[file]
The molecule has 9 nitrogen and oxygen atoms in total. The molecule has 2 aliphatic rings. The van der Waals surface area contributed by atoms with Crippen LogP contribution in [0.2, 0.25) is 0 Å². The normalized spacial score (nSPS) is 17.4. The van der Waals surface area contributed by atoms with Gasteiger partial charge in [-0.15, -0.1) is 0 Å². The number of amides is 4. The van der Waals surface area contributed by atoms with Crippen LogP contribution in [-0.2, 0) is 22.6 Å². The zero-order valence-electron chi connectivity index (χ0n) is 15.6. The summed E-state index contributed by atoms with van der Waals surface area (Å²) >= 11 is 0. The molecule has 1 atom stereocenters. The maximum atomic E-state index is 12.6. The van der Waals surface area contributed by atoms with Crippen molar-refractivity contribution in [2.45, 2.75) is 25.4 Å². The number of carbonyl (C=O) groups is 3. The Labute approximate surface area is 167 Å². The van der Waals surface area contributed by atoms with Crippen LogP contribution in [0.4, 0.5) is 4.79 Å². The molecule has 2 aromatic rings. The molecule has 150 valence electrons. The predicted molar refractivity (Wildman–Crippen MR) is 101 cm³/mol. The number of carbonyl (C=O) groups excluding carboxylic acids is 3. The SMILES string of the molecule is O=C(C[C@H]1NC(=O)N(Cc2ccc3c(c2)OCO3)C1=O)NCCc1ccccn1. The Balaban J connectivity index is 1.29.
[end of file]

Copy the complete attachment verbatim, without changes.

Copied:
The molecule has 9 nitrogen and oxygen atoms in total. The molecule has 2 aliphatic rings. The van der Waals surface area contributed by atoms with Crippen LogP contribution in [0.2, 0.25) is 0 Å². The normalized spacial score (nSPS) is 17.4. The van der Waals surface area contributed by atoms with Gasteiger partial charge in [-0.15, -0.1) is 0 Å². The number of amides is 4. The van der Waals surface area contributed by atoms with Crippen LogP contribution in [-0.2, 0) is 22.6 Å². The zero-order valence-electron chi connectivity index (χ0n) is 15.6. The summed E-state index contributed by atoms with van der Waals surface area (Å²) >= 11 is 0. The molecule has 1 atom stereocenters. The maximum atomic E-state index is 12.6. The van der Waals surface area contributed by atoms with Crippen molar-refractivity contribution in [2.45, 2.75) is 25.4 Å². The number of carbonyl (C=O) groups is 3. The Labute approximate surface area is 167 Å². The van der Waals surface area contributed by atoms with Crippen LogP contribution in [0.4, 0.5) is 4.79 Å². The molecule has 2 aromatic rings. The molecule has 150 valence electrons. The predicted molar refractivity (Wildman–Crippen MR) is 101 cm³/mol. The number of carbonyl (C=O) groups excluding carboxylic acids is 3. The SMILES string of the molecule is O=C(C[C@H]1NC(=O)N(Cc2ccc3c(c2)OCO3)C1=O)NCCc1ccccn1. The Balaban J connectivity index is 1.29.